Economics, particularly macroeconomics. Macroeconomics provides a good understanding of how the world works from an economic perspective. I mainly focus on the financial markets in my job now, but there’s a clear link to macroeconomics. I’m very pleased to have a job where I can apply my knowledge of financing and economics, and where I can keep learning more. 

Your first role after graduating was in 2006 as an analyst at SAP in Prague. How did you get that job?

I was a member of an international student organisation (AIESEC), and SAP contacted them for help recruiting students from the School for their office in Prague. Through AIESEC I got in touch with SAP, and after an interview with them I got my first job there. It was equal parts luck and circumstance. However, in my experience luck and circumstance are decisive when it comes to the paths you take in working life, even many years later. 

Did your studies at the School help you get the job? 

Yes, a university education is often a minimum requirement. The School and its courses also have an excellent reputation among employers. In addition, I had studied some courses in IT and that may have been an advantage, as SAP is a market leader in business systems. In general, I think studying different subjects can be an advantage.

Almost immediately afterwards, you got a new job in London with Bank of America. Tell us more. 

I liked SAP and the city of Prague very much, and I worked there for almost a year. I worked mainly in accounting, so when the opportunity arose to move to London and work in the financial sector, which is what I specialised in during my studies, it was an easy decision. I also had friends in London. 

Then you went to the World Bank Treasury. You become a portfolio manager in 2017, and you now manage more than USD 100 billion. What does that involve? 

I moved to the World Bank Treasury in Washington DC, where I first worked in the risk and analysis department. After a few years, I became a portfolio manager in the investment department. This involved working on the day-to-day management of the bank’s liquid assets. Two years ago, when the Treasury was expanding in Asia, I decided to move to Singapore to help open the office and manage the World Bank’s investments in the region. In the US, I was already working on investments in Asia. So it was exciting to be able to do that from Singapore, which is of course a major financial centre. I also enjoyed learning more about the local markets and cultures.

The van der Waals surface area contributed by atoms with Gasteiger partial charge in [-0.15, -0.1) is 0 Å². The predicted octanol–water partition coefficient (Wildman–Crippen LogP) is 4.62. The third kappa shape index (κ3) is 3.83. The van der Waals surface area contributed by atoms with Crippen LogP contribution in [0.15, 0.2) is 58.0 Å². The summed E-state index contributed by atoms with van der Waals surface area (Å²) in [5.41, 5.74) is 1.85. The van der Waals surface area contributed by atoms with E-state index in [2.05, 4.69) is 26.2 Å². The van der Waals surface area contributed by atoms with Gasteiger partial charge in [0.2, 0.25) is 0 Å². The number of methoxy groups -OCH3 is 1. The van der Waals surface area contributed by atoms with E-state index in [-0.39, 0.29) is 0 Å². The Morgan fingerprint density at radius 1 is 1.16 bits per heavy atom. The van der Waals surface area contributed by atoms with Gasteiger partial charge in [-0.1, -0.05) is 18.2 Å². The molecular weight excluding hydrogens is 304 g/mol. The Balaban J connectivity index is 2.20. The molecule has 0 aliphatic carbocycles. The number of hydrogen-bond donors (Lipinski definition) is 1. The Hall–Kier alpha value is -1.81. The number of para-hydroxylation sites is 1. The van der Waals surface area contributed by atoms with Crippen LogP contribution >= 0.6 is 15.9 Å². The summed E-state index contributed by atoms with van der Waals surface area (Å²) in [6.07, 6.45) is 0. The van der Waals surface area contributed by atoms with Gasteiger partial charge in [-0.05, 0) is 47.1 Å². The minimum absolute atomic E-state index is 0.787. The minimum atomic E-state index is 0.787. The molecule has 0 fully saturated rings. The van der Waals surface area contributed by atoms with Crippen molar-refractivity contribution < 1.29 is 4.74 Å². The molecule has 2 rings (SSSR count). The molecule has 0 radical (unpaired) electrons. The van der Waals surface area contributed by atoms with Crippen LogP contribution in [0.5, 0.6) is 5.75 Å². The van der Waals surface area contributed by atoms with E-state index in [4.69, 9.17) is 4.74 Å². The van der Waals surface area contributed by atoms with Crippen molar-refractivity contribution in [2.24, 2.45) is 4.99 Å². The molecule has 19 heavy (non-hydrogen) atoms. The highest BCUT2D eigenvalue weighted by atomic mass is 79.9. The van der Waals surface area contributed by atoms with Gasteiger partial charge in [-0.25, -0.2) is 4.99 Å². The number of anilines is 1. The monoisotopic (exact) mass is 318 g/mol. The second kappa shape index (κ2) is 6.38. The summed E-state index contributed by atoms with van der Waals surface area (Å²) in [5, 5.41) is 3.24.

How does it feel being responsible for such huge sums of money, where decisions can really affect the world? It must be a big responsibility.

I’m not on my own – we work as a team. But I’m pleased and grateful that they have confidence in me and the work I do. It probably doesn’t matter very much how small or large the amounts you manage are, because you always do your best regardless. What really motivates me is that I have a job where every extra krona or dollar of return can make a big difference to people in the developing world. I also have the opportunity to work with colleagues from many different countries, which is great. 

What tips do you have for anyone who is curious about working internationally in finance and investment, for example with a bank or the World Bank? 

I think you should certainly take the opportunity if you’re interested, especially while you’re young. You can take it one step at a time, for example by completing part of your studies abroad. There are many different exchange programmes, and they provide valuable experience even if you eventually decide to work in Sweden. If you want to try working abroad, you can apply for internships as a student. International organisations like the World Bank offer internships, as do banks within the private sector. However, you should apply in plenty of time as the application periods often close well before the summer.